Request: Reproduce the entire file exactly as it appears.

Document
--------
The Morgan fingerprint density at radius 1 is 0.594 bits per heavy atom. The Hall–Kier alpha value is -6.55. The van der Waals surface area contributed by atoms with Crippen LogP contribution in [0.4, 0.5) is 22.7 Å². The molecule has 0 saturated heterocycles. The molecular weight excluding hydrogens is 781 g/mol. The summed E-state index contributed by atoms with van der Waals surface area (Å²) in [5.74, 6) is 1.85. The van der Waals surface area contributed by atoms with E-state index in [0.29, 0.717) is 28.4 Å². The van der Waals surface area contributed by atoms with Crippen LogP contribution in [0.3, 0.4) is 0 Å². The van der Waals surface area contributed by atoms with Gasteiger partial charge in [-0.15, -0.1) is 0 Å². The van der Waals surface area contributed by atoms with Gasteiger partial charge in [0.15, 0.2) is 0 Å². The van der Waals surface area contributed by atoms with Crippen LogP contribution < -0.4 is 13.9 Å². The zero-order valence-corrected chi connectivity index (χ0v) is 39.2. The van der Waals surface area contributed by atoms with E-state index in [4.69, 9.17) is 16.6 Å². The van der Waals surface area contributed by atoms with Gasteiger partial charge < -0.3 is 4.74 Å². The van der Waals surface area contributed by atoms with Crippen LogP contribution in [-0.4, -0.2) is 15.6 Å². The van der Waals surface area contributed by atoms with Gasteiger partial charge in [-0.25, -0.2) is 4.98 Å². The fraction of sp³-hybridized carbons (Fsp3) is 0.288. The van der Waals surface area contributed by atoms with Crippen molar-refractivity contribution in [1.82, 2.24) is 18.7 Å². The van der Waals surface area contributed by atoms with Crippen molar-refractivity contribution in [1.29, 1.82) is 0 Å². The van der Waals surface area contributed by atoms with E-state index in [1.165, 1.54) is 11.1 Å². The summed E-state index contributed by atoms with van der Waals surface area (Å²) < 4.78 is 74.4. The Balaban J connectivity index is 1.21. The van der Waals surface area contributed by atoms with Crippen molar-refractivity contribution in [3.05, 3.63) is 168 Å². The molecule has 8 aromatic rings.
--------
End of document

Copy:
The Morgan fingerprint density at radius 1 is 0.594 bits per heavy atom. The Hall–Kier alpha value is -6.55. The van der Waals surface area contributed by atoms with Crippen LogP contribution in [0.4, 0.5) is 22.7 Å². The molecule has 0 saturated heterocycles. The molecular weight excluding hydrogens is 781 g/mol. The summed E-state index contributed by atoms with van der Waals surface area (Å²) in [5.74, 6) is 1.85. The van der Waals surface area contributed by atoms with E-state index in [0.29, 0.717) is 28.4 Å². The van der Waals surface area contributed by atoms with Crippen LogP contribution in [0.3, 0.4) is 0 Å². The van der Waals surface area contributed by atoms with Gasteiger partial charge in [-0.15, -0.1) is 0 Å². The van der Waals surface area contributed by atoms with Gasteiger partial charge in [0.15, 0.2) is 0 Å². The van der Waals surface area contributed by atoms with Crippen LogP contribution < -0.4 is 13.9 Å². The zero-order valence-corrected chi connectivity index (χ0v) is 39.2. The van der Waals surface area contributed by atoms with E-state index in [4.69, 9.17) is 16.6 Å². The van der Waals surface area contributed by atoms with Gasteiger partial charge < -0.3 is 4.74 Å². The van der Waals surface area contributed by atoms with Crippen LogP contribution in [-0.4, -0.2) is 15.6 Å². The van der Waals surface area contributed by atoms with Gasteiger partial charge in [-0.25, -0.2) is 4.98 Å². The fraction of sp³-hybridized carbons (Fsp3) is 0.288. The van der Waals surface area contributed by atoms with Crippen molar-refractivity contribution in [1.82, 2.24) is 18.7 Å². The van der Waals surface area contributed by atoms with Crippen molar-refractivity contribution in [1.29, 1.82) is 0 Å². The van der Waals surface area contributed by atoms with E-state index in [1.165, 1.54) is 11.1 Å². The summed E-state index contributed by atoms with van der Waals surface area (Å²) < 4.78 is 74.4. The Balaban J connectivity index is 1.21. The van der Waals surface area contributed by atoms with Crippen molar-refractivity contribution in [3.05, 3.63) is 168 Å². The molecule has 8 aromatic rings.